Trump slams fighter jet costs as attack on military spending widens
Donald Trump widened his attack on US defence spending, slamming Lockheed Martin's F-35 fighter jet programme as too expensive as aides to the president-elect said he intended to keep pushing to cut the costs of military hardware.
"The F-35 programme and cost is out of control," Mr Trump (pictured inset) said on Twitter, echoing campaign promises to cut waste in federal spending. "Billions of dollars can and will be saved on military (and other) purchases after January 20."
The subsequent share price drop cut $4bn (€3.76bn) from the company's value. Last week, he used Twitter to target Boeing for its "out of control" costs on a new fleet of Air Force One planes, urging the federal government to "cancel" the order.
US Senate Armed Services Committee chairman John McCain backed Mr Trump's criticism of the F-35's costs.
Mr McCain, who has voiced support for the F-35 in the past, said a US president cannot cancel a programme for which funds have been allocated, but can reduce its purchase over time.
"He can reduce the buy over time, next year, as we look at it again," Mr McCain said.
The verbal attacks on Boeing and Lockheed Martin raised concerns the Trump administration will threaten defence contractors' profit margins.
"I would expect this to be wide-reaching and impact all of government as we look to come up with better deals," Trump transition spokesman Jason Miller said. "Some deals that have been in place, we're going to look for opportunities to go back through and make sure we're not taken advantage of."
Unwinding a programme of this size, involving contractors in nearly every state and eight partner nations, was unlikely, Baird Equity Research analyst Peter Arment wrote.
"But what is likely, is the message to the industry of potentially more risk-sharing on costs. This is potentially a new paradigm for the industry," he wrote.
Lockheed Martin's F-35 programme leader, Jeff Babione, responded by saying the company understands concerns about affordability and has invested millions to reduce the jet's price.
Mr Babione said Lockheed's goal was to reduce the price of the F-35 by 60pc from original estimates. "We project it to be about $85m (€80m) in the 2019 or 2020 time frame," he said.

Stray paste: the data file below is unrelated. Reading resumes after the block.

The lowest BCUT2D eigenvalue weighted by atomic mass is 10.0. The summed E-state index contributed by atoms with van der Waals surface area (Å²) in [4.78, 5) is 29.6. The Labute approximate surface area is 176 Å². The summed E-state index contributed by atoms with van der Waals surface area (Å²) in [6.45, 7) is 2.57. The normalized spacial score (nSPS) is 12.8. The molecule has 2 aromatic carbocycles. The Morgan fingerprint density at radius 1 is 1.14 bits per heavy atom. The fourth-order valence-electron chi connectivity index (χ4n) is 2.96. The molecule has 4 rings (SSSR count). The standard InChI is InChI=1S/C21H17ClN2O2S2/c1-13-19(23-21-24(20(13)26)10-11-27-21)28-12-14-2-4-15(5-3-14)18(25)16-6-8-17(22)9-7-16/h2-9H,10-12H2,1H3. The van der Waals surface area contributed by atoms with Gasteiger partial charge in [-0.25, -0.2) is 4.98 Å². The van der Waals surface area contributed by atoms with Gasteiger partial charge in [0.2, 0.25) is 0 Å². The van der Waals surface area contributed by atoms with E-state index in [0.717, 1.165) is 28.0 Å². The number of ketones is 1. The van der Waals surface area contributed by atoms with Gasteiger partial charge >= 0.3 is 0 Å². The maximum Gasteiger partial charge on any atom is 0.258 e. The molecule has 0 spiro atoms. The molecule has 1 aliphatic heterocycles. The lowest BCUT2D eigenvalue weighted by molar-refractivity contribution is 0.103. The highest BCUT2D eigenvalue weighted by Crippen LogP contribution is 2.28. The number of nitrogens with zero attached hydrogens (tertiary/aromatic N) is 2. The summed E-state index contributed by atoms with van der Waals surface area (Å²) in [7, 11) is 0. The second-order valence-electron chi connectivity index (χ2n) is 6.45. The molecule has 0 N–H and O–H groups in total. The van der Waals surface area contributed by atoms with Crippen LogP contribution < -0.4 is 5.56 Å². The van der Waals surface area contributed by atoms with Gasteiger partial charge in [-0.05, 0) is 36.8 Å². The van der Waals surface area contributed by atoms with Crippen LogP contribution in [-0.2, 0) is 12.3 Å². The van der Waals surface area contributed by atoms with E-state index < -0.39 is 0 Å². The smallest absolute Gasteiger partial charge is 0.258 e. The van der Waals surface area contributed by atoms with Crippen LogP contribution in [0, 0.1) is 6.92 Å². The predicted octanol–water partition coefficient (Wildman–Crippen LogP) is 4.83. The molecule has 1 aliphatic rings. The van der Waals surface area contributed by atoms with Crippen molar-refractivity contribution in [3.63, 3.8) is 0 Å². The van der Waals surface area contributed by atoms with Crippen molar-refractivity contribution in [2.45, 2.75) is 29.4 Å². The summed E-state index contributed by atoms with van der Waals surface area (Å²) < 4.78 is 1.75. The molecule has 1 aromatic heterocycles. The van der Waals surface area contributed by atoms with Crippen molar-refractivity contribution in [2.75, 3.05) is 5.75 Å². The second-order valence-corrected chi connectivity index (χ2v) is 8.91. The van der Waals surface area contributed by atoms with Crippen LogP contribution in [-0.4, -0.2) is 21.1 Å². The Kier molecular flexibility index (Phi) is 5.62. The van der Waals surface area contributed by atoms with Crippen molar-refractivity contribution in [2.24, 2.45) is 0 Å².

Meanwhile, Mr Trump heaped further scorn on US intelligence assessments that Russia intervened in the presidential election - possibly to his favour - calling the reports a "conspiracy theory". The president-elect's aggressive response came as leading members of his own party called for a congressional investigation into the allegations of Russian interference.
"Can you imagine if the election results were the opposite and we tried to play the Russia/CIA card. It would be called conspiracy theory," he said on Twitter.
But senior Republican members of congress yesterday called for a congressional investigation. "Obviously any foreign breach of our cybersecurity measures is disturbing, and I strongly condemn any such efforts," said Mitch McConnell, the Republican senate majority leader. He added: "The Russians are not our friends."
John McCain, the Republican senator and chairman of the armed services committee, which would help drive the investigation, directly contradicted Mr Trump, saying there was "no doubt" the intelligence reports were accurate.He called the hacking by Russian intelligence services into Democratic campaign accounts "another form of warfare".
In a separate dispute, China's foreign ministry said yesterday it was "seriously concerned" by Mr Trump's questioning of America's commitment to the "One China" policy, which underpins diplomatic and business relationship between the two nations.
Mr Trump had said on Sunday that he did not see why the US should be "bound" by the One China policy.
"We are seriously concerned about it," said Geng Shuang, a foreign ministry spokesmen.
"The Taiwan question has a bearing on China's sovereignty and territorial integrity and is one of China's core interests." Wang Yi, China's foreign minister, yesterday said those who sought to damage the "one China" policy were "lifting a rock only to drop it on their feet". (© Daily Telegraph, London)